Author tim.peters
Recipients davin, eryksun, neologix, pietvo, pitrou, sbt, tim.peters
Date 2016-07-14.02:35:57
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Message-id <1468463758.16.0.51369711552.issue18966@psf.upfronthosting.co.za>
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Devin, a primary point of `threading.py` is to provide a sane alternative to the cross-platform thread mess.  None of these reports are about making it easier for threads to go away "by magic" when the process ends.  It's the contrary:  they're asking for multiprocessing to respect threading.py's default behavior of making it the programmer's responsibility to shut down their threads cleanly.  "Shut down your threads, or we refuse to let the process end."

It doesn't matter that native OS threads may behave differently.  threading.py very deliberately makes _its_ thread abstraction "non-daemonic" by default, and advertises that behavior for all platforms.  So it's at best surprising that threading.Thread's default semantics get turned inside out when multiprocessing creates a process.  I still see no reason to believe that's "a feature".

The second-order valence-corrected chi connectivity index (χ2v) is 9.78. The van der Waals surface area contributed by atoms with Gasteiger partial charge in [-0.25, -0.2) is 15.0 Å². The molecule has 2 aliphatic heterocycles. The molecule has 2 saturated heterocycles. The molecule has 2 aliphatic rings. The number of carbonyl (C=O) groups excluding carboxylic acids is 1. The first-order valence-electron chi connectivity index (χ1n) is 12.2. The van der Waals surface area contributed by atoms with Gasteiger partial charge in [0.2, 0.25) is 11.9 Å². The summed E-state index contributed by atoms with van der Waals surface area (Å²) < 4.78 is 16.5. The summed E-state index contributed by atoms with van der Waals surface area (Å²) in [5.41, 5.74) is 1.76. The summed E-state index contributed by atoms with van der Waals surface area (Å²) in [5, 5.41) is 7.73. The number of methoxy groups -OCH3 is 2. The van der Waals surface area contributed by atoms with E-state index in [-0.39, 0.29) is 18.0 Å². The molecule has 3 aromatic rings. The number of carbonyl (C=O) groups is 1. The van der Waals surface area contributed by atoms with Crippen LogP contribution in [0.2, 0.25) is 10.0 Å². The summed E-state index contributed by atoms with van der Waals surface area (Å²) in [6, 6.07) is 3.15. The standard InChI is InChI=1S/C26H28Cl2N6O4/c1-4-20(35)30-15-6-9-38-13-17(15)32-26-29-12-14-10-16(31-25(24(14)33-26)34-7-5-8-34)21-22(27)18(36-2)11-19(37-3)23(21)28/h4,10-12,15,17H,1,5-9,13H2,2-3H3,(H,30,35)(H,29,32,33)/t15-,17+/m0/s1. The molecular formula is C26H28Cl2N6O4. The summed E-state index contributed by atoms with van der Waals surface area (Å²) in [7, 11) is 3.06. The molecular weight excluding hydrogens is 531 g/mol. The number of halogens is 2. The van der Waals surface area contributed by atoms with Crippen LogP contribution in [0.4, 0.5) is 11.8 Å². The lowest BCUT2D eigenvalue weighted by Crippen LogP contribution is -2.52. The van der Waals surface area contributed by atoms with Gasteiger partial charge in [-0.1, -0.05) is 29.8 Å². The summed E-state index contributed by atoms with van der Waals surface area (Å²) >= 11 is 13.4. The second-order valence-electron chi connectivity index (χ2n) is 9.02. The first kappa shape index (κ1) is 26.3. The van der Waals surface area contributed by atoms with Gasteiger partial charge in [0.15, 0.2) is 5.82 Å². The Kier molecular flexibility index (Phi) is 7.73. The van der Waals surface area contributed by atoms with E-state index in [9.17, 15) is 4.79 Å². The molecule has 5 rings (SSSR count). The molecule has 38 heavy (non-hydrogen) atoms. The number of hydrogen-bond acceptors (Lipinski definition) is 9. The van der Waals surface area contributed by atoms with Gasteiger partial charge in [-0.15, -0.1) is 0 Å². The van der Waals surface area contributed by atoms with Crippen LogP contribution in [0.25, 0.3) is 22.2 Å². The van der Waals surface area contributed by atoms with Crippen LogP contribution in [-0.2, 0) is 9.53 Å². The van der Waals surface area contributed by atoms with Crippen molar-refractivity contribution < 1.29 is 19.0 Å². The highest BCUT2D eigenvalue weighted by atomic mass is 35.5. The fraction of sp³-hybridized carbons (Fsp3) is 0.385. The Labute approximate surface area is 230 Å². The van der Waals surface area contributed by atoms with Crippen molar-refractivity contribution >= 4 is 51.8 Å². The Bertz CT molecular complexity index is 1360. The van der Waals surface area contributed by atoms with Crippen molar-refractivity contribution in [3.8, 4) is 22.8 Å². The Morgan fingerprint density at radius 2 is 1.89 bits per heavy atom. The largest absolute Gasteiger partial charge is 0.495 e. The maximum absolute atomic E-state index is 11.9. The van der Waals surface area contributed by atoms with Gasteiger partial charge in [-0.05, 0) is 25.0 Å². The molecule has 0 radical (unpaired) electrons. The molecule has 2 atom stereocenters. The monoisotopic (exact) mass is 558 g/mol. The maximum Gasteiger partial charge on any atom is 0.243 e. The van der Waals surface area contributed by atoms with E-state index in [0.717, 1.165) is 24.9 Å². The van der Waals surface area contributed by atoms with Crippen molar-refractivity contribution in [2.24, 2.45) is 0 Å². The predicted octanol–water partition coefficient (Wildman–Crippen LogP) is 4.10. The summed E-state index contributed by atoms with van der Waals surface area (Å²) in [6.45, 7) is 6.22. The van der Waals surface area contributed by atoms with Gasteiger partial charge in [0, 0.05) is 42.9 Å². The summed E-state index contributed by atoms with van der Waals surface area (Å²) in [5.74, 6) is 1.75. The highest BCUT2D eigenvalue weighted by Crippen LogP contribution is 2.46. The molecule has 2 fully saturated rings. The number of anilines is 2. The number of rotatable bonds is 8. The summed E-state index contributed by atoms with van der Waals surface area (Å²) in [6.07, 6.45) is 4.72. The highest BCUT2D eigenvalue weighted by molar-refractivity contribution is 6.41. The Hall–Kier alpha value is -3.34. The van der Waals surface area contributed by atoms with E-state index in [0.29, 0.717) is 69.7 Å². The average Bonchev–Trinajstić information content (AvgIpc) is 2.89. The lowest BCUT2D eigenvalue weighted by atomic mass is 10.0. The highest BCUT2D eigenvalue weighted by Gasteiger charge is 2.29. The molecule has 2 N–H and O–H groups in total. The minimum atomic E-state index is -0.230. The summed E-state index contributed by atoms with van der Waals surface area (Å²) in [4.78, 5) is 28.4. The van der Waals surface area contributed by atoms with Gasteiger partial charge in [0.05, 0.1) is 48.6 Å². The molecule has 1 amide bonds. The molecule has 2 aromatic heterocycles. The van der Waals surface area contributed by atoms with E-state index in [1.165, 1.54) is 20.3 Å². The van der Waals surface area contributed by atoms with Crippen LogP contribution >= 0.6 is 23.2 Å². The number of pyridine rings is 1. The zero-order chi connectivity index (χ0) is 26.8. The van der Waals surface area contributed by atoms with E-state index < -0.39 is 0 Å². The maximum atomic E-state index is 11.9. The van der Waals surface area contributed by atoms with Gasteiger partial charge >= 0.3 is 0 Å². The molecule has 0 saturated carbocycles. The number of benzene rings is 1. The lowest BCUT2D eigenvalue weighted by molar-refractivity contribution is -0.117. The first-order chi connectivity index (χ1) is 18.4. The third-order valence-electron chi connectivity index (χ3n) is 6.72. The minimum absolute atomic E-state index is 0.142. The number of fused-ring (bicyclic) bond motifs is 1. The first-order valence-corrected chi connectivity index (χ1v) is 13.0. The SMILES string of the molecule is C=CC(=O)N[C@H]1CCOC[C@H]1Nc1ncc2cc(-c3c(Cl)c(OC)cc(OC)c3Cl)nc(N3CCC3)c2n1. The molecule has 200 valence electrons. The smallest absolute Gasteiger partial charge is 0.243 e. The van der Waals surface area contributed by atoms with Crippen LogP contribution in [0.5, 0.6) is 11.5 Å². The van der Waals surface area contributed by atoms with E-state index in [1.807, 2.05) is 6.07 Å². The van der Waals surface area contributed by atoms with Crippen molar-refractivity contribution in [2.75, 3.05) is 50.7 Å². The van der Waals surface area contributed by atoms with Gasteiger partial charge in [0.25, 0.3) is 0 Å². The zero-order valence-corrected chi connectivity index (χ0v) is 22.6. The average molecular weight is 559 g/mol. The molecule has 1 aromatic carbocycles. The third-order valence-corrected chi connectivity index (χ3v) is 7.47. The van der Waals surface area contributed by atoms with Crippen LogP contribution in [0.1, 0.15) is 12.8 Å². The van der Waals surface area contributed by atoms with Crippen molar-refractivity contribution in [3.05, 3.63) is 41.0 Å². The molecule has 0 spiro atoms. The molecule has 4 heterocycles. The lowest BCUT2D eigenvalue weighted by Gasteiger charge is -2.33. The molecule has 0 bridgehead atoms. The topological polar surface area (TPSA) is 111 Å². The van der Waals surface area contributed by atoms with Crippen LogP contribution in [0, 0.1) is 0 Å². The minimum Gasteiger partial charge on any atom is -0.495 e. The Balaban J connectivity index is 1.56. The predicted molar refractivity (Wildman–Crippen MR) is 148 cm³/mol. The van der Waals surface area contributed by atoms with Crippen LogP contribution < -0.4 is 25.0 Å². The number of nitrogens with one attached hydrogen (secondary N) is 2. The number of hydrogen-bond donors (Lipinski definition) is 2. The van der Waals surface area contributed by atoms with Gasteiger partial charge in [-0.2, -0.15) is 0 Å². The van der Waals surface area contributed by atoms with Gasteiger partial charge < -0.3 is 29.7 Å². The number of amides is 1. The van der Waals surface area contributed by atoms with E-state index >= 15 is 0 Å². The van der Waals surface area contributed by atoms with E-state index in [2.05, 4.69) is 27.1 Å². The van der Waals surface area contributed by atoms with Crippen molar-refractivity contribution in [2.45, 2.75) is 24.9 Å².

As to docs, if it boils down to the difference between `sys.exit()` and `os._exit()`, then _those_ are the places to put details, and multiprocessing docs just need to point out when a created process will use one or the other.

As is, the docs don't contain the slightest clue anywhere that a threading.Thread may violate its own docs (with respect to process-exit behavior) when created by a process launched by multiprocessing (or also by a concurrent.futures.ProcessPoolExecutor?  I didn't check).
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Date User Action Args
2016-07-14 02:35:58tim.peterssetrecipients: + tim.peters, pitrou, pietvo, neologix, sbt, eryksun, davin
2016-07-14 02:35:58tim.peterssetmessageid: <1468463758.16.0.51369711552.issue18966@psf.upfronthosting.co.za>
2016-07-14 02:35:58tim.peterslinkissue18966 messages
2016-07-14 02:35:57tim.peterscreate